Entrepreneurship: the driver of economic development
For several decades, entrepreneurship has played a major role in economic development which has proved to be an essential factor in jobs. The government has developed a number of strategies to make young people aware of their ideas. Their primary purpose is to expand a nation’s economy (Sarasvathy 2001, Hurst 2016). This has made way for marketing and GDP growth and has allowed young entrepreneurs to govern the business market. This will not only improve the living lifestyle of individuals but will generate new goods and services for associated individuals (Aparicio et al 2016). In the first few days entrepreneurs used equity sources to start up their business by taking loans from banks. Developed companies have created wealth, added economic value and the nation’s industrial structure. This generated economic growth directly. This also helped to reduce the gap between less developed regions. The companies provided insights into the requirements of less developed regions and developed the global infrastructure to build a more dynamic economy (Deal 2017). However, the important aspects which still need to be addressed are: 1. Prepare and educate young people for economic development through entrepreneurship and innovation; 2. Establish government and private partnerships for investments; 3. Lay emphasis and work on developing less developed rural areas as assets for economic growth, in particular in the healthcare sector.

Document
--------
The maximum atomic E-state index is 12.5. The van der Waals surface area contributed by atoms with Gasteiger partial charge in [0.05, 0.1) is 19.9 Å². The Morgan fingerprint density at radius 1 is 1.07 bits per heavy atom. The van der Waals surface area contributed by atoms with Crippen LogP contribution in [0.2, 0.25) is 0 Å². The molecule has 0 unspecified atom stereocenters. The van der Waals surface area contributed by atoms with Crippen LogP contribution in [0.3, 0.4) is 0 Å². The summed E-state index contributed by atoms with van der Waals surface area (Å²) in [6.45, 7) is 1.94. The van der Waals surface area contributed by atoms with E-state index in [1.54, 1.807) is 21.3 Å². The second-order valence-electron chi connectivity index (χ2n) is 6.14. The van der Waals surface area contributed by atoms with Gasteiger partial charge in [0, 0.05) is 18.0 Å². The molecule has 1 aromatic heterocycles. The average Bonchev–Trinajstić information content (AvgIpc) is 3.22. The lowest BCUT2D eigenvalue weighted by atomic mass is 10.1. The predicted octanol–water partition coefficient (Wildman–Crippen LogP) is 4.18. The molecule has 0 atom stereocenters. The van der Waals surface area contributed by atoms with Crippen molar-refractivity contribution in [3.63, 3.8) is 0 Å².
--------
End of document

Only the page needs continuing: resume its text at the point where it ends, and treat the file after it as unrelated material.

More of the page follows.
Innovative strategies to design policies for initiating youth entrepreneurship
Start-up initiatives should be promoted by the government especially through mentoring, nurturing and facilitating start-up among academics (Colombo 2016, Leigh 2016). The past years have seen a boom in commercialising of ideas whether it is web-based start-up or technology commercialising. To make the younger generation aware, government and institutions can plan comprehensive short free online learning programs, visits to incubator centers, create exemplary talks from young entrepreneurs across the globe in order to have their own youth get inspired and see ways of executing their ideas (Shirokova 2018). To start the wave of ideas, especially among low-income countries of Africa and Asia, funds should be created to build an ecosystem of at least getting students to initiate the spark of ideas. They, therefore, will be more confident and flexible in opening themselves up and willing to at least think of taking risks. With their timely growth, they should be mentored on more innovation focused programs, tax benefits and address regulatory issues.